Choosing the Right Child Care

What families should be looking for when searching for child care is a big question?

IMG_0333Choosing care for a child is one of the toughest and most important decisions guardians have to make. Families know that the care they secure will have an impact on their child’s development.

What they are looking for impacts not only how we are seen as early childhood educators, but also what we should be looking to provide families.

Let’s look at finding child care from a family’s point of view…….

Where do you look for care?

Once you have some names of programs do a little more research. Many programs today have some type of online presence. You can find out contact (email or phone), about ages served, hours of operation, location, general policies, cost, licensed and meals/snacks. You might be able to remove some programs right away because they do not serve your needs. Once you have some options it’s time to start calling.

Also read through the current Licensing Rule, so you know what the minimum health and safety standards programs need to meet are. You can also read up on the QRIS program within the state. In Maine it’s a voluntary program, but it does support improving quality of programs, so information there might provide you with more questions to ask.

What do you ask when you place the call?

  • The first question should not be “What do you charge?”
  • Start by letting the provider know what type of care you are looking for.
  • Ask if they have availability when you are going to be needing it. If not, when might they?
  • Ask questions about what you could not find out in your research or to clarify.
  • Ask it you can come visit. Some programs without openings still allow families to visit to have a comparison.

Screen Shot 2017-11-17 at 2.23.16 PMChoose at least 3 programs to visit.

  • compare how what is offered meets your needs
  • compare program environments – not it’s newness, but things like available equipment, natural light, and general cleanness
  • watch interactions between provider and children, and children to children
  • what is your comfort level with the provider – remember you are going to have to work as a team to provide the most positive experience for your child. Trust your feelings. Most providers are happy to provide references or contact # for current families.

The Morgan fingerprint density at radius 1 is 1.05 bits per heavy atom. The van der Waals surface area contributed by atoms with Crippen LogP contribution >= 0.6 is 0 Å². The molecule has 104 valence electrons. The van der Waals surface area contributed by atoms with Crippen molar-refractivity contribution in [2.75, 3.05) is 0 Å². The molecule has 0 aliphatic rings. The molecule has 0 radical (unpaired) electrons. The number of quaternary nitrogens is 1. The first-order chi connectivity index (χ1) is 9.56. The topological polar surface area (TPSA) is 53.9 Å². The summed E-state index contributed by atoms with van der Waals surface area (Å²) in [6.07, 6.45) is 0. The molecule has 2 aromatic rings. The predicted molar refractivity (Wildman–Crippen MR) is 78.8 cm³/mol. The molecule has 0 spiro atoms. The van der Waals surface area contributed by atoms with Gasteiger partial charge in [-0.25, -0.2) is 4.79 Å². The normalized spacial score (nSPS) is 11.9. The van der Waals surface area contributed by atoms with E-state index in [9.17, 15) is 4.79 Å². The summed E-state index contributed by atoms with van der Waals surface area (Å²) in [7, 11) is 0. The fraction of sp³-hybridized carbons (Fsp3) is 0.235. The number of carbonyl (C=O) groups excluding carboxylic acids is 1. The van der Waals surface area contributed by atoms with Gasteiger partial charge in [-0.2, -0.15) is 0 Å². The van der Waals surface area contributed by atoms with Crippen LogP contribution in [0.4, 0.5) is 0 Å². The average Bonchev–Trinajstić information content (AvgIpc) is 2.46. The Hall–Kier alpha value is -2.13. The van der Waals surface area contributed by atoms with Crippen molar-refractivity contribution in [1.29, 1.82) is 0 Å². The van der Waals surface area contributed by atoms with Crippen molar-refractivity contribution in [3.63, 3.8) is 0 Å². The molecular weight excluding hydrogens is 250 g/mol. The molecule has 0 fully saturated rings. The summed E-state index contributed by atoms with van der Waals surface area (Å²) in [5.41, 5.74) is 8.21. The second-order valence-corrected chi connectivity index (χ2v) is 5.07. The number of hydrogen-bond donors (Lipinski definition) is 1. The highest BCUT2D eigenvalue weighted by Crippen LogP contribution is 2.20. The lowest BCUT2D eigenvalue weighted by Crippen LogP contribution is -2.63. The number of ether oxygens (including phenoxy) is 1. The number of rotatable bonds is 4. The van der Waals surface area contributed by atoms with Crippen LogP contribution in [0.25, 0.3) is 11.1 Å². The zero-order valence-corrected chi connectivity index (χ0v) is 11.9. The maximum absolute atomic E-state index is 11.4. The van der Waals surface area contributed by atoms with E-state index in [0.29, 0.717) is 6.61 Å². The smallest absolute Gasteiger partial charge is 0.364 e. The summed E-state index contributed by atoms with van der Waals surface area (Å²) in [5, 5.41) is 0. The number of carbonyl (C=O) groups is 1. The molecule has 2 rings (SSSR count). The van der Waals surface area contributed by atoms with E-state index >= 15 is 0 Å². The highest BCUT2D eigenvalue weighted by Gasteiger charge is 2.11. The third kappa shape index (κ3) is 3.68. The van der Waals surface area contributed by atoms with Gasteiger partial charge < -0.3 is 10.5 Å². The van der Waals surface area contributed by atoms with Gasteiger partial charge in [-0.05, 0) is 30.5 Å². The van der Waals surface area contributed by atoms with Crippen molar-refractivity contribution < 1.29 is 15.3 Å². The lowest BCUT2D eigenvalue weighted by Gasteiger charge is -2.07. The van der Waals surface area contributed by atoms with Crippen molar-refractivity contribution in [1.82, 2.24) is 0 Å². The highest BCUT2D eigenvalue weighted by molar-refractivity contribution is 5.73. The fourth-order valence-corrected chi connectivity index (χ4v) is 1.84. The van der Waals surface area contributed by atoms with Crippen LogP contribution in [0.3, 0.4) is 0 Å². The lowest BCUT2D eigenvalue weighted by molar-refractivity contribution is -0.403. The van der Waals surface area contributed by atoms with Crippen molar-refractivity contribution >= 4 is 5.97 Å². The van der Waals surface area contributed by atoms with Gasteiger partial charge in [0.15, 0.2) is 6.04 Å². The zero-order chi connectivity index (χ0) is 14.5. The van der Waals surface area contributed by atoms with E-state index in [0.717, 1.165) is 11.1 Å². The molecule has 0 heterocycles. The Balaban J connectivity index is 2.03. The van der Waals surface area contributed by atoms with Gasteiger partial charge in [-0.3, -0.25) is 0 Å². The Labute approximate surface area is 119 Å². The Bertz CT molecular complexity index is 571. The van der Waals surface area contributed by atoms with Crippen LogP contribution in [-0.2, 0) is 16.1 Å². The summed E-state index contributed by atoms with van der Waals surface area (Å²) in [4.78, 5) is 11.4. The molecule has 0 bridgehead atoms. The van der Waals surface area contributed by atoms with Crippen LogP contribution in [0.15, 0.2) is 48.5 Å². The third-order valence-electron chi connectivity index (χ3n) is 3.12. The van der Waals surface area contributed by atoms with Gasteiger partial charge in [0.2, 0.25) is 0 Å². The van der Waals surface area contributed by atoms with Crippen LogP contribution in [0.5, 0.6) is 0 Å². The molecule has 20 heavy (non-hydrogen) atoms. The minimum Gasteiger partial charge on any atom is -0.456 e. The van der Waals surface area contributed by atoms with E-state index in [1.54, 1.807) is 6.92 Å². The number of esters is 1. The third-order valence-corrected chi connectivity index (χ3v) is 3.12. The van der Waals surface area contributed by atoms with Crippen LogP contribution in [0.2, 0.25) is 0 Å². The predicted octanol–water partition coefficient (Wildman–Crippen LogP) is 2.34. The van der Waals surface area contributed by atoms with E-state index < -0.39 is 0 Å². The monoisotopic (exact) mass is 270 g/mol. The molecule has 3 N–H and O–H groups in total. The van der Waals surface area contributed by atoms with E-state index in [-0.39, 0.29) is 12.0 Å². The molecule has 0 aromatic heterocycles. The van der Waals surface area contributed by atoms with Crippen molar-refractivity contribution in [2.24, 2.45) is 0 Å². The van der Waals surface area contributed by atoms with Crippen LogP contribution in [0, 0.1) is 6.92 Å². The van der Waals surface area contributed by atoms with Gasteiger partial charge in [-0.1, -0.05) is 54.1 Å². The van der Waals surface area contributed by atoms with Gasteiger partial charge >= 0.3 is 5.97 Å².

For licensed programs you know that the minimum safety and health standards are being covered, so you can focus on questions about meeting your care needs and parenting style. Most providers will go over their policies around payments, holidays, illnesses, meals, conferences, family engagement. Get a copy of all policies/handbook, read it through and call provider to clarify any issue.

Found your program…. now what?

  • Be sure the written agreement is clear and what you talked about.
  • Honor your agreement.
  • Stay involved once your child starts in the program. That’s as simple as talking with the provider about what is happening at home and at care. Maybe staying a bit one day to interact with your child within the space. Arranging to sharing a special talent or interest with the program.

As your child grows and changes, you might find the program you are in doesn’t continue to meet their needs. Do not be uncomfortable about making changes. It is always about what is best for the child. If you have had a positive relationship with the current provider, talk with them about options they might know about.

As a Family Child Care provider, what does this tell you about your program, what it offers and how you relate to both current and potential clients?

  • Are you licensed?
  • Are you part of QRIS (Quality forME)
  • Do you have an online presence?
  • How do you respond to inquiries, especially when you are full?
  • How do you continue to build relationships with your current families in care?
  • How are you dealing with maintaining policies and handbook?
  • Are you networking with other providers, especially in your immediate area?
  • Are you aware of the care needs within your community?

Family Child Care programs are small businesses that offer an invaluable service to families within their communities. Providers need to continue to reflect on how searching families are seeing their business and the service provided.